Health Sciences Student Fellowship
The Health Sciences Student Fellowship stimulates individuals to pursue careers in epilepsy in either research or practice settings. Predoctoral training students in the Health Sciences may be accepted at any point in their schooling-following acceptance but before beginning the first year, or in the period immediately following their final year.
SPRING 2013 AWARDS
Duke University Medical Center, Durham, NC
Efficacy and cost analysis of anti-epileptic drugs in malignant glioma
A common presenting symptom of brain tumors is seizures, and out of all patients with primary brain tumors, those diagnosed with malignant glib experience preoperative seizures the most. There is a current lack of consensus in the medical literature and no national guidelines to the use of anti-epileptic drugs for primary malignant glimpse. Patients with malignant glimpse have dismal outcomes. Those with the highest grade of malignant glib have a survival of about 12-14 months if they are able to tolerate maximum therapy of surgical resection, radiation therapy, and at least 6 months of chemotherapy. Uncontrolled seizures can be very debilitating to patients with a limited quality of life due to a terminal disease. Therefore, any understanding we can gain to prevent and treat seizures in patients with malignant glimpse may greatly improve their quality of life and potentially improve survival. The complex and lengthy treatment of malignant glimpse is costly. Understanding the economic impact on patients and society of recommending additional treatments is a critical part of healthcare.
Epilepsy is a very common disorder, affecting nearly 70 million people globally. Absence epilepsy is a type of epilepsy where patients experience brief impairments of consciousness rather than convulsions, show a specific pattern of brain activity and are more likely to have cognitive and linguistic deficits. Absence seizures occur when a part of the brain called the thalamus is overly active. The thalamus has two distinct clusters of neurons that fire back and forth with a reciprocal pattern of activity. Normally all of this activity is deliberately not very synchronized, but when all of these neurons fire at the same time it generates an absence seizure. This study examines the mechanisms that keep this activity desynchronized and how the pattern of firing transitions from normal activity to producing a seizure. Knowing the way in which activity in the thalamus produces seizures could help with the development of better drugs to treat absence epilepsy.
Tuberous Sclerosis Complex (SC) is a genetic disorder that is characterized by growth of benign tumors in many organs, including the brain, where they are referred to as "tubers". However, the relationship between these tubers and seizures is not well understood. Previous research has shown that poorly formed tissue in and around the tuber can show abnormal electrical activity, suggesting they are responsible for seizures. The purpose of the present study is a.) to determine if there is a relation between the structure of the tuber tissue and epilepsy severity in SC patients, and B.) to determine if the tuber tissue becomes more abnormal over time, and to also look for a relation of tissue changes and epilepsy. This work would allow for a better understanding of the cause of epilepsy in SC.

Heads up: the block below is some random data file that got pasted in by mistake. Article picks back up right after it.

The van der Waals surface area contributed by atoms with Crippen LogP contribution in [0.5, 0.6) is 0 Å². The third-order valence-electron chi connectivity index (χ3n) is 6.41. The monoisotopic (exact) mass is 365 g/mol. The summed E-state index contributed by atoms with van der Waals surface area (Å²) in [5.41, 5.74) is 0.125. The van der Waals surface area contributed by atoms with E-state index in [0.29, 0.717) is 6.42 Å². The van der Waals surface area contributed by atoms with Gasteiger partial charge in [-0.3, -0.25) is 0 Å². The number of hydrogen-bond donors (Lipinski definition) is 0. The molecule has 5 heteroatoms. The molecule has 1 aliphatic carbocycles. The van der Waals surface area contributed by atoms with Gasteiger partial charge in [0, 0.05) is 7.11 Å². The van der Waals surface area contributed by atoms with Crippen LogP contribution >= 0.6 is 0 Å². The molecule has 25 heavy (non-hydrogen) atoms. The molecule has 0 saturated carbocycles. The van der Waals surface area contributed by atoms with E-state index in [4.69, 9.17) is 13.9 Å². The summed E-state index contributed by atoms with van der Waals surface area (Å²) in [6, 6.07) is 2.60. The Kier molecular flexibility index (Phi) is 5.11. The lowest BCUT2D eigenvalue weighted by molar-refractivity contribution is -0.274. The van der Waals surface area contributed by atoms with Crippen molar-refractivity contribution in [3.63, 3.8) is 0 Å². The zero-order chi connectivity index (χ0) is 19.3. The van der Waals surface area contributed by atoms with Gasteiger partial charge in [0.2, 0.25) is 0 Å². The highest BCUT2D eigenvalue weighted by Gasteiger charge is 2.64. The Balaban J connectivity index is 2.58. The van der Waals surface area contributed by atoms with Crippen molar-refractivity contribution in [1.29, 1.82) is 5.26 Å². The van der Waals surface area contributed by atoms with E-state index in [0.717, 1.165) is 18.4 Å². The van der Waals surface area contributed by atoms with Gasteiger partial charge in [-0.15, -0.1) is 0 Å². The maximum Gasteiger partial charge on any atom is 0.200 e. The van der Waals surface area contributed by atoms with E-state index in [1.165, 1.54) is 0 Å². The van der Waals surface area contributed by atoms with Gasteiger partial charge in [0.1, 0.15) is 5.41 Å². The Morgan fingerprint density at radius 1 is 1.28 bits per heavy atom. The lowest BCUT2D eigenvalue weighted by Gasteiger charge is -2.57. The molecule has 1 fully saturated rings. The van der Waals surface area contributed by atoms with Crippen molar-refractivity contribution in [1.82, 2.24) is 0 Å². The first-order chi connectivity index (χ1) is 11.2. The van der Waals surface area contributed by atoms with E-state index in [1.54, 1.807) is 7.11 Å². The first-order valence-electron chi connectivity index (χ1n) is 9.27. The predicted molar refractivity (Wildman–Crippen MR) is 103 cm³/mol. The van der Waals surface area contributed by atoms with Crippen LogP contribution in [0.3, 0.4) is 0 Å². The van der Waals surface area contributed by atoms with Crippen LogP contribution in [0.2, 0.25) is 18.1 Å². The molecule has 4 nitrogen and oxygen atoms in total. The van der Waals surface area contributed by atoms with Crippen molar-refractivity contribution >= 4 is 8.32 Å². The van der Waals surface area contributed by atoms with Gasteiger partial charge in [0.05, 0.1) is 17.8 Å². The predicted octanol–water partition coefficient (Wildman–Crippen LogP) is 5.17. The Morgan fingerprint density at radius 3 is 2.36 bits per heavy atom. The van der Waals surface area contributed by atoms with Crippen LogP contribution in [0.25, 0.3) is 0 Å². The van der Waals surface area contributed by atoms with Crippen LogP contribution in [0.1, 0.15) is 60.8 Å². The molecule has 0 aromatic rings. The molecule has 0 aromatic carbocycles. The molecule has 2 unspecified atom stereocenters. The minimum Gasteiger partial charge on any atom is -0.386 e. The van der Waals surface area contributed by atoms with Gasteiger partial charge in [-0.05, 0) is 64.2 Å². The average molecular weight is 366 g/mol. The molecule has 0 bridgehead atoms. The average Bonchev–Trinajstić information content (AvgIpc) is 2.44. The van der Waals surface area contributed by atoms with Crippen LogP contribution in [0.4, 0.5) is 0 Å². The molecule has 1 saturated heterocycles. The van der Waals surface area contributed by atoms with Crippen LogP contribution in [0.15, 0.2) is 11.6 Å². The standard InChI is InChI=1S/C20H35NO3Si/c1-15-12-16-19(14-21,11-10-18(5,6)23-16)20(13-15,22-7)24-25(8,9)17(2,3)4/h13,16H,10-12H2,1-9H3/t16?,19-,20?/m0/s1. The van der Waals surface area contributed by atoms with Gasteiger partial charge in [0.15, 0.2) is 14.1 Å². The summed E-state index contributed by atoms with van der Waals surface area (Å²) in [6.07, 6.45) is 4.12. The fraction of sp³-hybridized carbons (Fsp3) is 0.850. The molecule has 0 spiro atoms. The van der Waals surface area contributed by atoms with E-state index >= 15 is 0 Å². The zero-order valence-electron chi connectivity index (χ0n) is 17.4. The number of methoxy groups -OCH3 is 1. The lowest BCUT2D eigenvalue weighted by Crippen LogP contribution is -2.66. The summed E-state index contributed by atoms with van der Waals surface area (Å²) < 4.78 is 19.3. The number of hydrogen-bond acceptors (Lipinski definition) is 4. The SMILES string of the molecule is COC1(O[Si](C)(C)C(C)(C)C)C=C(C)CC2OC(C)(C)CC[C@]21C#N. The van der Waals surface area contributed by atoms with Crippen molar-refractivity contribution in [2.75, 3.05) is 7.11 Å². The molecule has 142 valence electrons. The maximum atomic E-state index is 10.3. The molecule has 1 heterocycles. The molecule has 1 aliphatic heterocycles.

Daniel Vitantonio Georgetown University, Washington, DC
Corticoid-cortical connections and dominant interdict spike initiation sites The contralto cortex is known to generate a 'mirror focus' of secondary seizure activity opposite to an existing seizure focus, but how early mirror sites form prior to emergence of seizures, and whether they promote development of seizure activity, remains unknown. Interdict spikes occur in epileptic tissue prior to and in between episodes of seizure activity, and are correlated with the area of seizure activity. We hypothesize that mirror sites of the interdict spike initiation sites interact to promote dominant initiation sites at fixed spatial areas. Frequent interdict spikes initiating from a dominant site in the brain may accumulate to promote seizure activity originating from the same site. In this study, interdict spike initiation sites are imaged in a whole animal model using voltage-sensitive dye imaging, and the formation of dominant initiation sites over time is examined. Electrical stimulation of the contralto cortex will be performed to manipulate the dominant initiation sites. The proposed study will contribute to understanding the spatial property of interdict spikes, which is important because fixed spatial patterns of frequent interdict spikes may accumulate over time to promote seizures.